"I just couldn't get used to East Germany. I didn't even try to integrate," said Raufeisen. "My father too was very disillusioned with the East German state and it killed him to see that he had made his family unhappy."
Three years later, in 1982, the then 19-year-old Raufeisen was sentenced to three years in the prison in Bautzen. His mother got a seven-year sentence while his father was sentenced to life imprisonment. Raufeisen was allowed to see his parents twice a year, though they were confined in the same building.
"Initially, my confinement in the prison seemed completely absurd to me. I had traveled throughout western Europe earlier and just couldn't fathom that I wasn't a free man anymore."
The cells at the prison in Bautzen were narrow and sparsely-furnished
Raufeisen said the food was "very bad," and that he had to live in a tiny cell with four other inmates. "It was very cramped. The whole situation was scary because you didn't know what to expect each day."
After his three-year sentence was up, Raufeisen was released and was allowed to go back to Hanover in West Germany.
“Life was tough initially," he said. "I was completely shattered by my experience in the prison. Every normal act seemed terrifying -- for instance, I found it extremely difficult to even order a bun at the bakery.”
His mother too was released after her seven-year sentence, but Raufeisen's father died in 1987 during his imprisonment.
The experiences of former inmates are captured in video and audio footage as well as on signs in the 200 or so prison cells.
In addition, a permanent exhibition chronicling the suffering of inmates in the prison opened on Friday, Sept 8 at the Bautzen memorial center.
Signs saying "forbidden zone," which were found all over the prison, are part of the permanent exhibition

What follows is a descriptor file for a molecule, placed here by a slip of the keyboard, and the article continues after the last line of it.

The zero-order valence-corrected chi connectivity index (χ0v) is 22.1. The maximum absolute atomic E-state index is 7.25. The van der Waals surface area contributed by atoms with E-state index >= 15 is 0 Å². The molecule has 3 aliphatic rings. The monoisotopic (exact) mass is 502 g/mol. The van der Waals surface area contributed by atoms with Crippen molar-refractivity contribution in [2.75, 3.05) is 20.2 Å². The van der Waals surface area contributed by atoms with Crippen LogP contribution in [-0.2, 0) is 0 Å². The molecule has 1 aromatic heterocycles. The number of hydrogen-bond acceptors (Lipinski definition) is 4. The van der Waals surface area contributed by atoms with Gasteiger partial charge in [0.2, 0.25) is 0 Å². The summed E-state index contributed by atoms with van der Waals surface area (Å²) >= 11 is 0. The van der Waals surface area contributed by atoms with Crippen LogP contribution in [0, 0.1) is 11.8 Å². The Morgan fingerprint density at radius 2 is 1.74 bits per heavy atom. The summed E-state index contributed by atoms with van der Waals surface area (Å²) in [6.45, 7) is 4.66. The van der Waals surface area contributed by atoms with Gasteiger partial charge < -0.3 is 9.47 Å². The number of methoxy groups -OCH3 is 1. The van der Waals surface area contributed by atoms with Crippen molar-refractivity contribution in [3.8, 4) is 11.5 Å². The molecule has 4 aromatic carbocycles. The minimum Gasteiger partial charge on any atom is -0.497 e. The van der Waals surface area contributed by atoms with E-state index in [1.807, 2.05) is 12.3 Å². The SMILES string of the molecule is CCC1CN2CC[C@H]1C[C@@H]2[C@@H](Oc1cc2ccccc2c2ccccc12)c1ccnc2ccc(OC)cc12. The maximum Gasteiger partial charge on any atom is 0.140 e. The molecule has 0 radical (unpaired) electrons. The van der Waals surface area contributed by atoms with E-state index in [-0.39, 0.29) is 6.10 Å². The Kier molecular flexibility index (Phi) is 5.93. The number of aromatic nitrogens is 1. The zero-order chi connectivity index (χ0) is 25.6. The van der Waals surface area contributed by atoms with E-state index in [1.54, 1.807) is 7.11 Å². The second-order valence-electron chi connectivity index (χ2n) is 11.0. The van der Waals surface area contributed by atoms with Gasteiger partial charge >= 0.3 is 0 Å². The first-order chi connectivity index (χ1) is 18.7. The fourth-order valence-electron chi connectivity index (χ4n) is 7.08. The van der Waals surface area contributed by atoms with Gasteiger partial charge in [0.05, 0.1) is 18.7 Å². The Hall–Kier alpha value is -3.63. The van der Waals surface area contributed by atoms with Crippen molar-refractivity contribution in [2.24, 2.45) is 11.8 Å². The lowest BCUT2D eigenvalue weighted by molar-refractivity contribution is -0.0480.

Exhibits include a prison register detailing names of the first inmates, a bug embedded in the woodwork of the visitor’s room in which prisoners met family and friends, a briefcase used to transport the piles of tapes containing recorded conversations of prisoners and newspaper articles in West German papers about prominent dissidents held at the prison.
The show is divided into sections detailing the phases that inmates were made to go through from the time of arrival to release -- the prisoners' freedom was often bought by West Germany.
Some articles also dwell on the absurdity of prison life. For instance, a small, red radio dating from the 1970s was smuggled in by a guard for a prisoner, Hossein Yazdi, in return for gifts from West Germany where Yazdi’s brother lived. Yazdi was thus able to break through the fog of censorship prevalent in the prison and listen to West German radio for ten months in his cell at night before it was discovered and the guard was fired.
“We spent years gathering the exhibits because the prison was emptied in a routine administrative move after the fall of the Berlin Wall,” said Hattig. “It was a catastrophe.”
“The terror was constant”
Most of the exhibits stem from former prisoners, many of whom are part of a committee that pushed to turn the place into a memorial center in 1994. The center works closely together with former inmates and conducts guided tours, in particular, for schools.
“It’s extremely important to document what happened there,” Raufeisen said. “It’s often forgotten today that the terror was not just something abstract, but rather very real and constant.”